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Pediatric Cataracts

Pediatric Cataracts

Congenital and Pediatric Cataracts

When you hear the term cataracts, you assume it is associated with a person over the age of 50. But in a small number of newborns, about 0.4 percent, congenital cataracts are found at birth or develop soon afterward. Pediatric cataracts are not present at birth, but develop later. While there are concerns about cataract surgery on an infant, many times the cataract will need to be removed so as not to hamper the vision development of the child. We perform this surgery at the Eye Institute at the Medical Center Clinic.

What is a congenital cataract?

A congenital cataract is the same as an adult cataract — it means that the child’s natural lens in the eye is cloudy instead of clear. In adults, this cloudiness develops over time as proteins in the eye clump together and cloud a small area of the lens. Over time the clouding grows, impacting vision. In congenital cataracts, the child’s lens is cloudy either from birth or develops shortly thereafter.

Just as with adult cataracts, there is no cure for congenital or pediatric cataracts. Some congenital cataracts may not require surgery — if the central vision remains unimpeded, for instance. But many cases of congenital cataracts require surgery to allow normal development of the child’s vision system.

What causes congenital and pediatric cataracts?

Just as in adult cataracts, it is thought that abnormalities in the formation of proteins in the eye are responsible for clouding of the usually transparent lens. Congenital cataracts occur in newborns for many reasons: inherited tendencies, infection, metabolic problems, diabetes, trauma, inflammation, or drug reactions.

A baby can be born with cataracts if the mother developed infections such as measles or rubella, chicken pox, cytomegalovirus, herpes simplex, herpes zoster, poliomyelitis, influenza, Epstein-Barr virus, syphilis, and toxoplasmosis. Even certain antibiotics such as tetracycline, when used to treat an infection in a pregnant woman, can lead to congenital cataracts in the newborn.

While congenital cataracts and pediatric cataracts both involve cataracts in children, technically, pediatric cataracts weren’t present at birth. Older children who develop cataracts often had one of the infections listed above.

But the cause behind 40 percent of pediatric cataracts is trauma, such as a blow to the eye. It’s also thought that around one third of “pediatric cataracts” cases were actually congenital cataracts that were not diagnosed earlier.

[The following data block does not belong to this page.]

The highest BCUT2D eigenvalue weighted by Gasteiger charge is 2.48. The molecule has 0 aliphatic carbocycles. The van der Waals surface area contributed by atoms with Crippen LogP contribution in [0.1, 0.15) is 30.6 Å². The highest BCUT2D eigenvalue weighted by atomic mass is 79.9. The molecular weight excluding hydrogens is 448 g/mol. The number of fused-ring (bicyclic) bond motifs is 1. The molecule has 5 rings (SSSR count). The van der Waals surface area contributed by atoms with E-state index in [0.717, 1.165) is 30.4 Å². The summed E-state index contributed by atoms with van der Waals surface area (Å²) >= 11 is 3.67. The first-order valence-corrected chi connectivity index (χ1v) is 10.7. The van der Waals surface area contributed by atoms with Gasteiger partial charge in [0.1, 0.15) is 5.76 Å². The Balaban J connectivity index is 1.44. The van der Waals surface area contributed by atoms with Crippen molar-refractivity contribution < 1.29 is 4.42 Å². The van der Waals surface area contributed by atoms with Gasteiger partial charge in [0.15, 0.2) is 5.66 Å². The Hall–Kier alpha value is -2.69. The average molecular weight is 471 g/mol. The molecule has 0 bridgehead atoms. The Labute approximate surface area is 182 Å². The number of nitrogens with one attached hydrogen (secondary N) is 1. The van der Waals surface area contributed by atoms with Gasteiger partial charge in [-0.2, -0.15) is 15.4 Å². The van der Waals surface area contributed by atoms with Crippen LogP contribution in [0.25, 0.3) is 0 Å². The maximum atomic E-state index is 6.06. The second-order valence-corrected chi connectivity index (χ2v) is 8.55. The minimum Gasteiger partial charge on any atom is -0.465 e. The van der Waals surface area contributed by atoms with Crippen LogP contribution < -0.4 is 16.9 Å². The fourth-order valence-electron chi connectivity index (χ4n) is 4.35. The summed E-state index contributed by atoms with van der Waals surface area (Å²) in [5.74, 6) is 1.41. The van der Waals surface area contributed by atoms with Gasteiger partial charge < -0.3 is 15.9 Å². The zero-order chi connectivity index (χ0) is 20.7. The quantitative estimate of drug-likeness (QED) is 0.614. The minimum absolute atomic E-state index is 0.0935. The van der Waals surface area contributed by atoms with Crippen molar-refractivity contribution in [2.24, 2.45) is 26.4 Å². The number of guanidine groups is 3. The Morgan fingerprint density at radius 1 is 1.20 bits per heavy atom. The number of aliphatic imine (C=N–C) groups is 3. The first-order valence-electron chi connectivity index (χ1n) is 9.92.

What are the types of congenital cataracts?

  • Anterior polar cataracts — These cataracts are well defined and located in the front part of the lens, but are often thought to be too small to require removal of the lens. They are associated with inherited traits.
  • Posterior polar cataracts — These are also well defined, but they appear in the back portion of the eye’s lens.
  • Nuclear cataracts — These are the most common form of congenital cataracts and appear in the central part of the lens.
  • Cerulean cataracts — Cerulean cataracts are distinguished as small, bluish dots in the lens. They usually occur in both eyes and are linked to inherited traits, but don’t usually cause vision problems.

When it is time for a child to have cataract surgery?

Cataract surgery on an infant is far more difficult than on adult patients. This is because complications can occur such as high intraocular eye pressure, which can lead to glaucoma. Also, anesthesia and infants can be challenging.

But the alternative is the possible impingement of the child’s vision development. The vision needs to be clear enough to allow normal development, and cataract-clouded lenses won’t allow for this. It is thought the time to remove a visually impairing cataract from an infant’s eye is between the ages of 6 weeks and 3 months. In cases of pediatric cataracts that develop later, each situation is unique.

Do you correct the vision once the cataract is removed?

It’s critical to correct the vision after removal of the cataract. This can be done with an intraocular lens, just as is done with adult cataract patients. Or it can be done with contact lenses or eyeglasses. Without some sort of vision correction following cataract surgery, normal vision development will be impeded.

When considering the options, we’ll discuss the pros and cons of all vision correction options with you.

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8333 North Davis Hwy, Pensacola, FL 32514 850.474.8436